- The Nostalgia Critic makes this observation about The Last Airbender, noting that the movie is nothing but exposition and gives the audience no reason to care about the characters themselves:
I DON'T FUCKING CARE! And you know why? Because I never once heard anyone in this movie say "I 'feel' this" or "I 'like' this" or "I 'wonder' this". There are no emotions being addressed. Traditional storytelling is setting up a character, sending them on their journey, and learning more about them through their journey. The Last Airbender is just chess piece storytelling: Character goes here, character goes there, character says this, pawn to king four.
- Linkara cites this as one of the reasons he dislikes the works created or inspired by Rob Liefeld. None of the grizzled nineties antiheroes are anything more than props that fire massive guns and spew one-liners. He doesn't know who hardly any of the characters are, what they like or dislike, what their hobbies are, or whether or not they like Pina Coladas. And they only seem capable of displaying one emotion: pissed off. They're all so interchangeable that Linkara makes a running joke of referring to individual early Image comics as any of the other, similar early Image comics by "mistake".
Live Action TV
- Invoked many times on Mystery Science Theater 3000, as the bots watched characters they were ostensibly supposed to care about hurtle to their doom.
Tom: [flat monotone a la Willy Wonka] Stop. Wait. Come back.
- Hostages is getting this reaction from numerous critics on premiere night, including a nearly word-for-word recitation of the trope name from Alan Sepinwall.
- Seems to be a recurring problem in American Horror Story:
- One criticism of American Horror Story: Murder House was that the characters were too nasty to be likable but not unlikable enough that you enjoyed seeing them get killed off.
- This was also a common criticism of American Horror Story: Coven - almost every character was a borderline sociopath who was willing to screw everyone else over to get what they wanted, so there was no one you felt comfortable rooting for to triumph over the others.
- At least one critic hit this with the season six finale of Sons of Anarchy, due to it being a standout example of Idiot Plot.
- Stargate Universe fell victim to this, with many early reviews stating something to the effect of "the only one of these characters worth caring about is Dr. Rush," who was by all accounts a bastard in his own right. They got better in season two, but proved to have happened too late as the series was not picked up after its second season (shooting literally stopped in the middle of said second season from one day to the next).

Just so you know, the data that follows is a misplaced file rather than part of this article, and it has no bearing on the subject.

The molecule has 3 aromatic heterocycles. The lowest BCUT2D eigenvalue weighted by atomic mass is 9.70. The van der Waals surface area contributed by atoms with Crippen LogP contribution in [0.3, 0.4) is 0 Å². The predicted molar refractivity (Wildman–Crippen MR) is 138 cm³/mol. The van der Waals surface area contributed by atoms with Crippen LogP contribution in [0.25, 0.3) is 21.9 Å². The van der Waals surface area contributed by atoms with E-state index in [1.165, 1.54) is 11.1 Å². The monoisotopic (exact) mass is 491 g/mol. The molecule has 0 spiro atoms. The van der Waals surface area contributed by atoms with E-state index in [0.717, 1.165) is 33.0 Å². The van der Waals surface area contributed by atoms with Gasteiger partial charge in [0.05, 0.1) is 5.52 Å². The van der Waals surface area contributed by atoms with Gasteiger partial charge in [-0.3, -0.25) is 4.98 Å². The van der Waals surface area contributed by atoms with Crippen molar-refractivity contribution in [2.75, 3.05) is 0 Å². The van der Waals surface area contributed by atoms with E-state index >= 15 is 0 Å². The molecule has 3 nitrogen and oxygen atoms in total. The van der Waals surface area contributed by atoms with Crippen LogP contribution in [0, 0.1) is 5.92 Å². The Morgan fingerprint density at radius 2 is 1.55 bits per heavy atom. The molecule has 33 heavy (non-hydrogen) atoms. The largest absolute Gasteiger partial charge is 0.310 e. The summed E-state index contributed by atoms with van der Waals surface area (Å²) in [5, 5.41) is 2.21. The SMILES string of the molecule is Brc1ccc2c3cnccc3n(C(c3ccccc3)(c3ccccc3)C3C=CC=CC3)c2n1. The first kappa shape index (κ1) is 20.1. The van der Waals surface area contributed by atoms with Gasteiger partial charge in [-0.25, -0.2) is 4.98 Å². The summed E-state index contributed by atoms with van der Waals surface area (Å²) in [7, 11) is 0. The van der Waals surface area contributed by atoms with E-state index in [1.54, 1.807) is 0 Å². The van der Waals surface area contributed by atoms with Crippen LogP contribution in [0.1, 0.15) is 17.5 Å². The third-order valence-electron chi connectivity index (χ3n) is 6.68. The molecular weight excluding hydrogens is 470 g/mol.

- Dorothy Heydt coined the words when reading Volume Two of The Wheel of Time, and also applied them to a Fionavar Tapestry book.
- Mark Twain's essay ''The Literary Offenses of Fenimore Cooper":
10. They require that the author shall make the reader feel a deep interest in the personages of his tale and in their fate; and that he shall make the reader love the good people in the tale and hate the bad ones. But the reader of the "Deerslayer" tale dislikes the good people in it, is indifferent to the others, and wishes they would all get drowned together.
- Slacktivist's page-by-page review of Left Behind often notes how the main characters are far less likable than the villain - who, of course, is the Antichrist.
These are books without heroes because they are set in a world without heroism — without the possibility of heroism. A world of inexorable prophecies and inevitable doom.
- Made worse since the authors believe that You Can't Fight Fate in the real world, and wrote a story with two Author Avatar characters who also agree with the Biblical prophecies the authors believe in. As a result, they grumble a bit about the Antichrist, but don't do anything because everything is still part of God's plan. Even the characters themselves don't care what happens until Jesus comes back and kicks the Antichrist's ass.
- The reaction is best summed up in "No Heroes":